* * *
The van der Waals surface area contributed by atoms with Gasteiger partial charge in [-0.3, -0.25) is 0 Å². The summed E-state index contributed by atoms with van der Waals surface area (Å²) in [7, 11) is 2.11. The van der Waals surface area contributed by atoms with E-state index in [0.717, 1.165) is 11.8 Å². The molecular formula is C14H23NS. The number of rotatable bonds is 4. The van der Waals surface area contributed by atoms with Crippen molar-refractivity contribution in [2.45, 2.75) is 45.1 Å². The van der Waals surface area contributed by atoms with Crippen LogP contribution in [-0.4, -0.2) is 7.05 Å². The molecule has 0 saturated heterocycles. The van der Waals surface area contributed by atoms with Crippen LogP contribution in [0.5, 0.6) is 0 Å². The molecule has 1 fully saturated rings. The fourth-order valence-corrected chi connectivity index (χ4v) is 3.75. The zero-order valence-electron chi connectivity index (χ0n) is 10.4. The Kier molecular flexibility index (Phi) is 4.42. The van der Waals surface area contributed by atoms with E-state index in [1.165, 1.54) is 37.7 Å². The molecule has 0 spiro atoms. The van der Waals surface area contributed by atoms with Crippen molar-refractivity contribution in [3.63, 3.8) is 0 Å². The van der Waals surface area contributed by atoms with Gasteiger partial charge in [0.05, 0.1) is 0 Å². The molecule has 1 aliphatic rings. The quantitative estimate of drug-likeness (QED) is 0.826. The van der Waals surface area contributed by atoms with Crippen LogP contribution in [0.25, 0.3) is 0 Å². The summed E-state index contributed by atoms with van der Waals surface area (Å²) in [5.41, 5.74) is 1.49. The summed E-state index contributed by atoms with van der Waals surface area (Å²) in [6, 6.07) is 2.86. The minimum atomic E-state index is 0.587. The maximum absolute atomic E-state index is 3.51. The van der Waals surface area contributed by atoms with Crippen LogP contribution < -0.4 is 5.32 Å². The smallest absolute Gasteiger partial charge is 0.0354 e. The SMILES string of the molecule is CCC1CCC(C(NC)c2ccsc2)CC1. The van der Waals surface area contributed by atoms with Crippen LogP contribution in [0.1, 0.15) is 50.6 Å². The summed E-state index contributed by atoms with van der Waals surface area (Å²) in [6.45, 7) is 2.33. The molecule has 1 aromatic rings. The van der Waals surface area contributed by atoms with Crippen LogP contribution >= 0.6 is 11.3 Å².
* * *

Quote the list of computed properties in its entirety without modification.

The van der Waals surface area contributed by atoms with Gasteiger partial charge in [-0.3, -0.25) is 0 Å². The summed E-state index contributed by atoms with van der Waals surface area (Å²) in [7, 11) is 2.11. The van der Waals surface area contributed by atoms with E-state index in [0.717, 1.165) is 11.8 Å². The molecular formula is C14H23NS. The number of rotatable bonds is 4. The van der Waals surface area contributed by atoms with Crippen molar-refractivity contribution in [2.45, 2.75) is 45.1 Å². The van der Waals surface area contributed by atoms with Crippen LogP contribution in [-0.4, -0.2) is 7.05 Å². The molecule has 0 saturated heterocycles. The van der Waals surface area contributed by atoms with Crippen LogP contribution in [0.5, 0.6) is 0 Å². The molecule has 1 fully saturated rings. The fourth-order valence-corrected chi connectivity index (χ4v) is 3.75. The zero-order valence-electron chi connectivity index (χ0n) is 10.4. The Kier molecular flexibility index (Phi) is 4.42. The van der Waals surface area contributed by atoms with E-state index in [1.165, 1.54) is 37.7 Å². The molecule has 0 spiro atoms. The van der Waals surface area contributed by atoms with Crippen molar-refractivity contribution in [3.63, 3.8) is 0 Å². The van der Waals surface area contributed by atoms with Gasteiger partial charge in [0.05, 0.1) is 0 Å². The molecule has 1 aliphatic rings. The quantitative estimate of drug-likeness (QED) is 0.826. The van der Waals surface area contributed by atoms with Crippen LogP contribution in [0.25, 0.3) is 0 Å². The summed E-state index contributed by atoms with van der Waals surface area (Å²) in [5.41, 5.74) is 1.49. The summed E-state index contributed by atoms with van der Waals surface area (Å²) in [6, 6.07) is 2.86. The minimum atomic E-state index is 0.587. The maximum absolute atomic E-state index is 3.51. The van der Waals surface area contributed by atoms with Crippen LogP contribution < -0.4 is 5.32 Å². The smallest absolute Gasteiger partial charge is 0.0354 e. The SMILES string of the molecule is CCC1CCC(C(NC)c2ccsc2)CC1. The van der Waals surface area contributed by atoms with Crippen LogP contribution in [0.1, 0.15) is 50.6 Å². The summed E-state index contributed by atoms with van der Waals surface area (Å²) in [6.45, 7) is 2.33. The molecule has 1 aromatic rings. The van der Waals surface area contributed by atoms with Crippen LogP contribution >= 0.6 is 11.3 Å².